Every week we have a theme for our trip on Sound Travels. This week we take a peek at a style of music from Africa called Juju. If you've got a taste for African music, then this may not be a new discovery for you. Maybe, just maybe you've heard the sublimely sunny sounds of juju music's biggest international star, King Sunny Ade. There is however, much more to this style of sound that despite its name, has very little to do with voodoo.
Juju, despite being a term that also refers to African religion and in particularly, vodun;juju is also bewiching in its own musical way. Highlife guitar and talking drums weave psychedelic melodies in a lush, jungle of polyrythmatic niceness. It's fitting that this music is from the heart of Africa and grew from Yoruba drum tradions in Nigeria in the early 20th century after the introduction of electric instruments developed in the West.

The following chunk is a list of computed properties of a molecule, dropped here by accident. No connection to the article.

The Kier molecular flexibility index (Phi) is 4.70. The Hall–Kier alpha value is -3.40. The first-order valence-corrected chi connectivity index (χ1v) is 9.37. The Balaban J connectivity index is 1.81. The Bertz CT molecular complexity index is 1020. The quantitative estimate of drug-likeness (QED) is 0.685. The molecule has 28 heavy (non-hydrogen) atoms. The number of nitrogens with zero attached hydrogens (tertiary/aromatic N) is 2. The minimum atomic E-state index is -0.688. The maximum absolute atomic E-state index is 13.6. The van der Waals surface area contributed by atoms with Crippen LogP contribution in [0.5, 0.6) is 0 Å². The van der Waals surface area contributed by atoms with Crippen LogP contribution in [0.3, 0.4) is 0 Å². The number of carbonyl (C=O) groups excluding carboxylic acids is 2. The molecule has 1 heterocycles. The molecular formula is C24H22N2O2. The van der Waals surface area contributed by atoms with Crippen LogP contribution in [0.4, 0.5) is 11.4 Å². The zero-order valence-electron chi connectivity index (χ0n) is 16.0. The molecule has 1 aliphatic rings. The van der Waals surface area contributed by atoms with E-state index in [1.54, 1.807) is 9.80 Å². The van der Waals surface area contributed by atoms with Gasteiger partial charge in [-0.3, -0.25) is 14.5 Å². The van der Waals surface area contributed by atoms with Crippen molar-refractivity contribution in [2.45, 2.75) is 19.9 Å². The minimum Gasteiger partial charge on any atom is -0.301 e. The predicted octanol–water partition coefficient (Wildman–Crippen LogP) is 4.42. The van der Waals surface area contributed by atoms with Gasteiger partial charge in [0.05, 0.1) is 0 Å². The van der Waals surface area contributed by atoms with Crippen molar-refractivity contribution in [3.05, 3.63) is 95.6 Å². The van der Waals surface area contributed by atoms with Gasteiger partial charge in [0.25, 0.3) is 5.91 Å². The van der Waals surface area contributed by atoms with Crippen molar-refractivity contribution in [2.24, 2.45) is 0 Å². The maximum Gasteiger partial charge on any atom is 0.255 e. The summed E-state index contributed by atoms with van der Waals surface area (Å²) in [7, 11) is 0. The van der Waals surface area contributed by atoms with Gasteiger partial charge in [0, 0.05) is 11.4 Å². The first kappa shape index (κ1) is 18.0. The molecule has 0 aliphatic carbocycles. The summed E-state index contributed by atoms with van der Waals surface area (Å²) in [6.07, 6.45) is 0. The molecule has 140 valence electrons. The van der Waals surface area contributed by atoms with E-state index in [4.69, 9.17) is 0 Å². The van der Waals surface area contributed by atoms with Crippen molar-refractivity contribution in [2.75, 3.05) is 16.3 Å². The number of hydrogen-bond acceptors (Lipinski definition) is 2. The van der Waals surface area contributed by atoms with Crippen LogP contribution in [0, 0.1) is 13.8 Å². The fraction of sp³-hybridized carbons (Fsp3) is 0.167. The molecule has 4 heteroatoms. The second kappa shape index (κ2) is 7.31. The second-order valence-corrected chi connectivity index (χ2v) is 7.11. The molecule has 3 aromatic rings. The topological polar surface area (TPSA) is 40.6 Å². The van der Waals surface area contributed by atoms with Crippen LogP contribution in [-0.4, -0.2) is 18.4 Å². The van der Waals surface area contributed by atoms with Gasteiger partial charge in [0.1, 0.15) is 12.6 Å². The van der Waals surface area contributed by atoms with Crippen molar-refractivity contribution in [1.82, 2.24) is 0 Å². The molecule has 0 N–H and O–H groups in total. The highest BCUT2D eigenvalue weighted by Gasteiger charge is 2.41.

So if King Sunny Ade is the big name, let's hear some and let me also introduce you to some other bright stars of this oft-overlooked aspect of African music. Artists likeEbenezer Obey whose sound was often the equal of Ade's. Or the Afro-juju sound of the recently re-released material of The Lijadu Sisters. My favorite from today may actually be the psychedelic genius of the lesser-known-but-as-great work of Bob Ohiri & His Uhuru Sounds. Here's what we heard today…
King Sunny Ade "Iro" Aura
The Lijadu Sisters "Life's Gone Down Low" Danger
Ebenezer Obey & His International Brothers "Oro Se Rere" In London
Bob Ohiri & His Uhuru Sounds "Nigeria London Na Lagos" Uhuru Aiye